FORT SAM HOUSTON, Texas - National Guard commanders from 15 states participated in a Contingency Dual Status Commanders' Conference at U.S. Army North Dec. 7. Dual Status commanders can direct both federal active-duty forces and state National Guard forces in response to domestic incidents.
The conference was one of the facets of a larger, five-day series of conferences for commanders nominated for a new, combined federal-state position; the other conferences were conducted at U.S. Northern Command, U.S. Air Force North and Washington, D.C.
During the one-day conference at Army North, nominees heard from briefers on a variety of topics, including a command brief, Army North's role in Defense Support of Civil Authorities operations, and overviews of the Contingency Command Post, the defense coordinating elements, the Combined Operations and Intelligence Center and Army North's emergency response vehicles.
"I found the ARNORTH visit a tremendous opportunity to meet key leaders and
hear their insights on DSCA operations," said Col. Michael Navrkal, commander, 92nd Troop Command, Nebraska Army National Guard, and CDSC nominee. "The briefings helped me understand the capabilities resident within ARNORTH."
The dual-status concept, formulated by the Secretary of Defense in January 2009 and distributed in a concept paper by USNORTHCOM in August 2010, directs the creation of a leadership position where the commander can direct federal forces and state forces to better coordinate responses to domestic incidents.
"A dual-status commander holds a federal hat (Title 10) in one hand and a non-federal hat (Title 32) in the other, but can wear only one hat at a time," said Gary Mills, operations training coordinator, Army North. "When in federal status, the CDSC takes orders from the President or those officers the President and the Secretary of Defense have authorized to act on their behalf, and may issue orders to Title 10 (federal) forces under his command."
"When in a non-federal status, the commander takes orders from the governor through the adjutant general and may issue orders only to National Guard Soldiers serving in a Title 32 or state active-duty status."
The Dec. 7 conference at Army North, attended by Guard leaders from Alabama, Georgia, Indiana, Maine, Massachusetts, Michigan, Nebraska, New York, North Dakota, Ohio, Pennsylvania, Utah, Virginia, Washington and Wisconsin, was the second of its kind. The first conference, Sept. 10, introduced nominated dual-status commanders from California, Texas and Florida to Army North.
For now, the position applies to DSCA operations but does not apply to civil disturbance operations or chemical, biological, radiological, nuclear or high-yield explosive operations. The dual-status concept will have some ramifications for Army North.
"The concept is still being developed, and there may be some changes for ARNORTH based on staff support provided to augment the contingency dual status commander," said Herb Brown, deliberate plans, Army North. "How this will work is still be coordinated by USNORTHCOM, ARNORTH and the states as the concept develops. It does not change the ARNORTH requirement to be prepared to respond as an Army Service Component Command or as a Joint Force Land Component Command to support and command and control a DSCA response if directed by NORTHCOM. It does not change the ARNORTH command and control relationships with Joint Task Force - Civil Support or the CCPs.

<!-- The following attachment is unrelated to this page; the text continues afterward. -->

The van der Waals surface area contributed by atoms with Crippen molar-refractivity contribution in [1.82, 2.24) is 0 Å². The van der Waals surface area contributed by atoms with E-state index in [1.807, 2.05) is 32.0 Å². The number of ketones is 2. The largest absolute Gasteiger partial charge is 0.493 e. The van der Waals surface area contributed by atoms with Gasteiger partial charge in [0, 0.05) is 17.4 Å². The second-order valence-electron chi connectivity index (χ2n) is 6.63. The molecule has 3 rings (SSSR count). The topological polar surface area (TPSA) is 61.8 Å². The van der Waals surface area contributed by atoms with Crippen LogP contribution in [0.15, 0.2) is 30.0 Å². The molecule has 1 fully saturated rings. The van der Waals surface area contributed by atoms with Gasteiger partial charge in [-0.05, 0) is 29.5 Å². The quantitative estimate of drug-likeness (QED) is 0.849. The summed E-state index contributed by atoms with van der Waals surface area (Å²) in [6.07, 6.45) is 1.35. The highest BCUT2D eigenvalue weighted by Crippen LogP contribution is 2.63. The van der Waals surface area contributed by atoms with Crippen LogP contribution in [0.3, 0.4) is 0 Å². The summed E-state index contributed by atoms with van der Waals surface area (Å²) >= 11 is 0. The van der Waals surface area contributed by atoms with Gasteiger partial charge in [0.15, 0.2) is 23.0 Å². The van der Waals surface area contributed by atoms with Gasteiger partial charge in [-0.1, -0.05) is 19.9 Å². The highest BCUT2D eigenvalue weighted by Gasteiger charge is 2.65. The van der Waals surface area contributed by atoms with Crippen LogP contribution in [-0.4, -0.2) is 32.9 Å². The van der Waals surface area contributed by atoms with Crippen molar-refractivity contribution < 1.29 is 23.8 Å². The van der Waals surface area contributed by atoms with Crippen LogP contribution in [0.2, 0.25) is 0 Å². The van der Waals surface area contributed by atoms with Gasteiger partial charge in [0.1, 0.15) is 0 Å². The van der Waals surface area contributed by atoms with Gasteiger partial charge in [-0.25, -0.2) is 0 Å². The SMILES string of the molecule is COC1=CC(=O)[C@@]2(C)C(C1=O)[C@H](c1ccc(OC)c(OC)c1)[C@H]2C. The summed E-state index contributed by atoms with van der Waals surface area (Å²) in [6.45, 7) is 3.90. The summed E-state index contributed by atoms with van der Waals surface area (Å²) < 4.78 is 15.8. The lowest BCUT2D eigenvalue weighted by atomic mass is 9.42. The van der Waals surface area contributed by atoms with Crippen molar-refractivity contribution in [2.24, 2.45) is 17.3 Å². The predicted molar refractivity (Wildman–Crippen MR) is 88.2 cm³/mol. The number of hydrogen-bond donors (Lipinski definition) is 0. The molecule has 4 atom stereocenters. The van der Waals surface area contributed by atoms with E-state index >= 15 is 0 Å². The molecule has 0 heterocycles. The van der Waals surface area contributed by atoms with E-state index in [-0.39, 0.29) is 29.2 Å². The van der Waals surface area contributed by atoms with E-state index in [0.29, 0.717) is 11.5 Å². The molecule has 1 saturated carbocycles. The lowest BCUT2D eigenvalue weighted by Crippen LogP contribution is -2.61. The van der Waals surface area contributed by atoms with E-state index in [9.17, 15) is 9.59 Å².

There might be some changes made to the CCP, said Col. John Foster, chief of staff, CCP 1.
"We will conduct mission and task analysis to determine what size and shape of CCP staff elements would best support the requirements for any given CDSC situation and state," said Foster. "It is unlikely that most CDSC cases would require a full CCP roster, nor would it always be necessary for the CCP commander to deploy, so our analysis would center on what capabilities we would need to send for functions such as ground operations, logistics and movement control, aviation operations and others."
The CCP might add some positions but would not change the way it does business, he added.
"We may also have to expand our medical services staff capability, and our engineer staff may grow in order to partner with state forces," said Foster. "The CDSC concept will not alter the manner by which we process and execute Title 10 DoD support to civil authorities, nor does it affect the analysis we would give for forces or subordinate unit capabilities to bring to the operation."
The contingency dual-status commander concept is intended to foster greater cooperation among federal and state assets during a disaster, explained Brown.
"It is too early to lay out specific advantages and disadvantages, but the intent of the CDSC concept is to increase unity of effort in responding to the needs of a state governor as requested through the Department of Homeland Security during a disaster or other civil emergency," said Brown. "It does not transfer any responsibility from the federal government to the states. With a contingency dual-status commander, there is still a clear chain of command to both the governor for the state response and to the President of the United States for the federal response."